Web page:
Windows 10 with SCCM 2012 R2 (non SP1)

Need to deploy Windows 10 but don’t have the latest Service Pack installed with SCCM? No problem!

Before Windows 10 was released, we were one of many organizations testing Windows 10 within our production environment. With the preview of build 10049, the SCCM Client no longer worked! Looking at the ccmsetup logs an error was indicated when attempted to install the Windows Update Agent. I discovered a solution posted by Jorgen Nilsson (@ccmexec) who simply mentioned to skip this pre-requisite when launching ccmexec.

ccmexec.exe /mp:MyMP.Domain.com /skipprereq:windowsupdateagent30-x64.exe

And Voila! now you can get a client installed. However, as the OSD guy at my company, I was wanting to use OSD to deploy the OS with the full client and not have to worry about failures or any other issues with the Client during the OSD Process. Depending on you deployment scenario (In-Place Upgrade, Bare Metal, Build and Capture) you’ll need to do something slightly different!

Now, if you’ve upgraded to SCCM 2012 R2 SP1 (or SCCM 2012 SP2) this logic is already built-in. Crack open the ccmsetup.cab that’s with your SCCM Client Source Media. Inside is a xml file. Open it up.

SCCM 2012 R2 CU4:

<Item FileHash="D500A5B5945FAFC6A52FB54B7169B62C6C1137E1694184FF2EFF790AA1394ECE" FileName="x64/WindowsUpdateAgent30-x64.exe">
   <Applicability OS="ALL" Platform="X64">
      <Skip>Embedded</Skip>
      <Skip>OS=>=6.1</Skip>
   </Applicability>
   <Discovery Identifier="%windir%\system32\wuapi.dll" Type="File">
      <Property Operator=">=" Name="Version">7.4.7600.226</Property>
   </Discovery>
   <Installation OptionalParams="/quiet /norestart" InstallationType="EXE" Order="3"/>
</Item>

Now if we take a look at SCCM 2012 R2 SP1:

<Item FileHash="D500A5B5945FAFC6A52FB54B7169B62C6C1137E1694184FF2EFF790AA1394ECE" FileName="x64/WindowsUpdateAgent30-x64.exe">
   <Applicability OS="<10" Platform="X64">
      <Skip>Embedded</Skip>
      <Skip>OS=>=6.1</Skip>
   </Applicability>
   <Discovery Identifier="%windir%\system32\wuapi.dll" Type="File">
      <Property Operator=">=" Name="Version">7.4.7600.226</Property>
   </Discovery>
   <Installation OptionalParams="/quiet /norestart" InstallationType="EXE" Order="3"/>
</Item>

Difference being the Applicability tag which with the Service Pack installed (and Microsoft support for Windows 10) we see that the WUAgent is skipped all together, so, skipping it really doesn’t hurt you at all as far as the client goes.

Obviously though, you SHOULD be making plans to get this Service Pack installed, that way you can avoid these workarounds and have full support from Microsoft when deploying!

Build and Capture or Bare Metal

Armed with the information above, for a Task Sequence where you’re not running setup.exe (Build and Capture/Bare Metal/Hardlink) all you need is to add the “/skipprereq” line from above with your “Setup Windows and Config Manager”:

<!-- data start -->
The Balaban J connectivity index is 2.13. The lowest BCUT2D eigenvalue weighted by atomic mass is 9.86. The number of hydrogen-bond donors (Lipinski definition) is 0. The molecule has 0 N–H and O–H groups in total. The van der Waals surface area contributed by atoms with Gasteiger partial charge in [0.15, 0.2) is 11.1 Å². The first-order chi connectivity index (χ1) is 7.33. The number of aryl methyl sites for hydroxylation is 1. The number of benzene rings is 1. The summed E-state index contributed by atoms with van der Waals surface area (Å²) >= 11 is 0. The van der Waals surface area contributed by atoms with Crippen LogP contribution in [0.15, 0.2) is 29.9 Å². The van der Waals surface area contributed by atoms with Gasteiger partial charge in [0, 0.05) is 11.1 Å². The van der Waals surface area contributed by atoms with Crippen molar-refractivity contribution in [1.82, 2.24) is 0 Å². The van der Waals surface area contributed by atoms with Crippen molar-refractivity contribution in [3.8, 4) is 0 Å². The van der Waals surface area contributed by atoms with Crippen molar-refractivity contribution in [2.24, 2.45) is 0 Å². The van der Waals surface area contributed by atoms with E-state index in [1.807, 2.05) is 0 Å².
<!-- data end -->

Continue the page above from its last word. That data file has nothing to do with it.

Installation properties: /skipprereq:windowsupdateagent30-x64.exe

SetupWinAndConfigMgr

In-Place Upgrade

This is a bit different since the In-Place Upgrade scenario doesn’t use the Setup Windows and Config Manager Step, however, the same fix applies.

Download the Upgrade Task Sequence found in this TechNet blog by Aaron Czechowski. When you import this into SCCM 2012, a few packages are created, on of which is called “Windows vNext Upgrade Scripts”. If you try to run the Upgrade Windows Task Sequence on a non-service pack SCCM install, you’ll see Windows Setup sit at 100% for a VERY long time, and then potentially rollback or fail out all together. If you look at the logs you’ll see errors pointing at the Windows Update Agent.

Make a copy of this directory and create yourself a revised “Windows vNext Upgrade Scripts”; this way when you do get the Service Pack installed (And you should soon!) you’re just flipping a package reference! The Upgrade Scripts are referenced by Windows Setup.exe. Look at the “Upgrade Windows” Step of this task sequence

Setup.exe /Auto:Upgrade /Quiet /NoReboot /DynamicUpdate Disable /PostOobe %SystemDrive%\_vNextUpgrade /PostRollback %SystemDrive%\_vNextUpgrade

What’s happening is when you specify the /PostOobe flag, its looking for a file “SetupComplete.cmd”; same logic applies for /PostRollback, which is looking for SetupRollback.cmd. (Feel free to have fun with that information!)

Now, cracking open SetupComplete.cmd, its essentially launching the powershell script SetupComplete.ps1. Edit SetupComplete.ps1 and look for this line:

$process = Start-Process $env:WinDir\ccmsetup\ccmsetup.exe -ArgumentList "/remediate:client" -Wait -NoNewWindow -PassThru

Modify it by injecting the skipprereq from above and you get this:

$process = Start-Process $env:WinDir\ccmsetup\ccmsetup.exe -ArgumentList "/remediate:client /skipprereq:windowsupdateagent30-x64.exe" -Wait -NoNewWindow -PassThru

Beautiful right? Well, almost. If you’ll be using this same package for 32-bit machines, you’ll need to exclude the x86 WUAgent, not the x64 one. Quick WMI call and you’re there:

if ((Get-WmiObject Win32_OperatingSystem).OsArchitecture -eq "64-bit")
{
   $process = Start-Process $env:WinDir\ccmsetup\ccmsetup.exe -ArgumentList "/remediate:client /skipprereq:windowsupdateagent30-x64.exe" -Wait -NoNewWindow -PassThru
}
else 
{
   $process = Start-Process $env:WinDir\ccmsetup\ccmsetup.exe -ArgumentList "/remediate:client /skipprereq:windowsupdateagent30-x86.exe" -Wait -NoNewWindow -PassThru
}

Quick fix to help you get Windows 10 deployed while waiting for that Service-Pack to finally be installed!

 

Enjoi!

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